Why Jesus Makes Me Nervous: Ten Alarming Words of Faith
This is a book you’ll want to delve into, which is to say you need to get past the packaging. Don’t let the title make you nervous. Its content may be spiritually challenging, but its tone is warm and winsome. As Lauren Winner says in her endorsement, “This book is downright restorative.” This is no guilt trip. And don’t be put off by the front cover. Red toenails? This isn’t exclusively a women’s book. A diving board hovering over a swimming pool? Well, it took me a day to figure out what it was.
I also advise getting past chapter one. Joy Jordan-Lake’s voice and anecdotal style don’t take hold until chapter two, when she insightfully reveals intricate relational dynamics of Christian “community” --- one of the “ten alarming words of faith” that frame the outline of this slim work (others being “resurrection,” “abundance,” “wisdom,” “holiness,” “peace,” “blessedness,” “worship,” “forgiveness” and “hope”). In chapter two, given the bald one-word title, “Community,” we walk alongside the author as she journeys with a friend who has lost a daughter in a car accident; the friend in turn helps Jordan-Lake sort through a decision of whether or not to adopt a third child.
The author’s life-circumstances and accompanying characters make for good reading. Consider this description: “I first understood I was an illiterate, inbred, backwater hick when I moved to New England” to continue graduate studies. “True, I started life in the North with a Southern accent, an eighties blonde perm, a Tennessee license plate, and a deep discomfort in and around shoes….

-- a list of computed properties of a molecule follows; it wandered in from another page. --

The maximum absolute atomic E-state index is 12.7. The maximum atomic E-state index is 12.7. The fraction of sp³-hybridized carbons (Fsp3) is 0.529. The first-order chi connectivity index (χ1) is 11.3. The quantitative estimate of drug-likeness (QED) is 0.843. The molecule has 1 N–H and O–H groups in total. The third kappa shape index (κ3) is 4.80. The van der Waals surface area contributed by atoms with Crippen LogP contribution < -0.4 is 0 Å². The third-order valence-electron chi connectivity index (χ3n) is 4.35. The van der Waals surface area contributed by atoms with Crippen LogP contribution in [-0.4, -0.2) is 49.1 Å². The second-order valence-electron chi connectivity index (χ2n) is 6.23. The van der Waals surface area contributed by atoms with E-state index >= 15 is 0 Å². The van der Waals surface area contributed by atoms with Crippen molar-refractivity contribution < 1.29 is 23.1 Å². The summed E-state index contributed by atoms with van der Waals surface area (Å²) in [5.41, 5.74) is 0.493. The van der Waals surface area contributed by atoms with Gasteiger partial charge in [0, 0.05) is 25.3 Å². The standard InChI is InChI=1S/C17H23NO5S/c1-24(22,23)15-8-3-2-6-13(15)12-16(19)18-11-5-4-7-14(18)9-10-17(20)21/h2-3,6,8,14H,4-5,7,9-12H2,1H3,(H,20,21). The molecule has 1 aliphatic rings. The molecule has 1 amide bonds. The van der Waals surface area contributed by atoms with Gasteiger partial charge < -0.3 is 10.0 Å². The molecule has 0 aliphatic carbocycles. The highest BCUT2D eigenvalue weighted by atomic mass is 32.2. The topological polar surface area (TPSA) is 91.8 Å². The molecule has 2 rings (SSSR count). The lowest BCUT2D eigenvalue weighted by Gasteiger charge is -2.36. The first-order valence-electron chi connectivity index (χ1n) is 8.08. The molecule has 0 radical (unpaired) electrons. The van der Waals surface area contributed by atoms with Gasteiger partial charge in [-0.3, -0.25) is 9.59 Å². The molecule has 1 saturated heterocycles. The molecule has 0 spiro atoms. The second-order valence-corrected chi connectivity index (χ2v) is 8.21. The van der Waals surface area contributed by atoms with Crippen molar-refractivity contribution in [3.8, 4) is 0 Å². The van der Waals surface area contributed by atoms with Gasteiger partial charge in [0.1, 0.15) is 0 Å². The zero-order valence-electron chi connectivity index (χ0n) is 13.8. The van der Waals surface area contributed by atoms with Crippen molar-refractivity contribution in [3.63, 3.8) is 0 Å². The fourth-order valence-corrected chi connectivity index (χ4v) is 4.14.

“But it was news to me that Southerners couldn’t read.” Jordan-Lake delves into the topic at hand, “blessedness,” by challenging the way we negatively stereotype or label people perceived to be less cultured or capable than we are. The chapter starts with her mother’s admonition in childhood: “We don’t call people rednecks.” It eventually leads to Jordan-Lake’s new take on an old theme, correcting her adolescent children, “We don’t call people losers.” And it ends with a twist on an ancient story: “For unto us, us misunderstood, us passed over, us rednecks and losers who’ve discovered we bear the image of God…is born this day, in the city of David, a Savior, which is Christ the Lord.”
This is not a hard-hitting volume on “social justice,” and yet the prose keeps returning to scenes at a church-sponsored food pantry and distribution center for children’s clothing (founded by Jordan-Lake and others in Cambridge) or at other shelters, sometimes accompanied by the author’s children. She reminds us that “to worship is to prepare for the uncomfortable. For God’s showing up, often not when and how we expect.” She challenges us to “worship with cymbals and the clatter of clothes-closet racks. In stained-glass cathedrals and dank basements.”
WHY JESUS MAKES ME NERVOUS includes questions that personalize the content and would be a great book for a group discussion.
Reviewed by Evelyn Bence on November 13, 2011